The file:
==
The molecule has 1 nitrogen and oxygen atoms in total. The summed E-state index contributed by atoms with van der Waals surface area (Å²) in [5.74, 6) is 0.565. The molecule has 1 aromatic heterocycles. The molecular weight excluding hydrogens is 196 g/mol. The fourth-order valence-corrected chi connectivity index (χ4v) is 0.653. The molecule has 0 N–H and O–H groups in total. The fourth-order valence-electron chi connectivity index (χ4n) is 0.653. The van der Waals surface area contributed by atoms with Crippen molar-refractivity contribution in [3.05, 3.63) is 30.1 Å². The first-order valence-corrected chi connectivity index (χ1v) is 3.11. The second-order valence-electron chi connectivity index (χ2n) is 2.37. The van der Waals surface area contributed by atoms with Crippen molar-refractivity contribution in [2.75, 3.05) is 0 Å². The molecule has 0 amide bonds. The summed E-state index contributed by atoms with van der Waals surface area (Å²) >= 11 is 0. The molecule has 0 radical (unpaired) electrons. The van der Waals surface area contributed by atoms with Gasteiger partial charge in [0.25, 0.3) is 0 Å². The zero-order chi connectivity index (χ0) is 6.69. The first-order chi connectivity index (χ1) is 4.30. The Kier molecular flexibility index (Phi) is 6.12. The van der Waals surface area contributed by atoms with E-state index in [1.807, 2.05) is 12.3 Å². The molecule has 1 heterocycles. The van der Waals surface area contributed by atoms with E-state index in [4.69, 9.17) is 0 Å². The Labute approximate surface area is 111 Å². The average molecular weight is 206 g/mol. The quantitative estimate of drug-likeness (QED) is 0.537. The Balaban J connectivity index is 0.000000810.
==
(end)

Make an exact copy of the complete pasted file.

The molecule has 1 nitrogen and oxygen atoms in total. The summed E-state index contributed by atoms with van der Waals surface area (Å²) in [5.74, 6) is 0.565. The molecule has 1 aromatic heterocycles. The molecular weight excluding hydrogens is 196 g/mol. The fourth-order valence-corrected chi connectivity index (χ4v) is 0.653. The molecule has 0 N–H and O–H groups in total. The fourth-order valence-electron chi connectivity index (χ4n) is 0.653. The van der Waals surface area contributed by atoms with Crippen molar-refractivity contribution in [3.05, 3.63) is 30.1 Å². The first-order valence-corrected chi connectivity index (χ1v) is 3.11. The second-order valence-electron chi connectivity index (χ2n) is 2.37. The van der Waals surface area contributed by atoms with Crippen molar-refractivity contribution in [2.75, 3.05) is 0 Å². The molecule has 0 amide bonds. The summed E-state index contributed by atoms with van der Waals surface area (Å²) >= 11 is 0. The molecule has 0 radical (unpaired) electrons. The van der Waals surface area contributed by atoms with Gasteiger partial charge in [0.25, 0.3) is 0 Å². The zero-order chi connectivity index (χ0) is 6.69. The first-order chi connectivity index (χ1) is 4.30. The Kier molecular flexibility index (Phi) is 6.12. The van der Waals surface area contributed by atoms with E-state index in [1.807, 2.05) is 12.3 Å². The molecule has 1 heterocycles. The van der Waals surface area contributed by atoms with E-state index in [4.69, 9.17) is 0 Å². The Labute approximate surface area is 111 Å². The average molecular weight is 206 g/mol. The quantitative estimate of drug-likeness (QED) is 0.537. The Balaban J connectivity index is 0.000000810.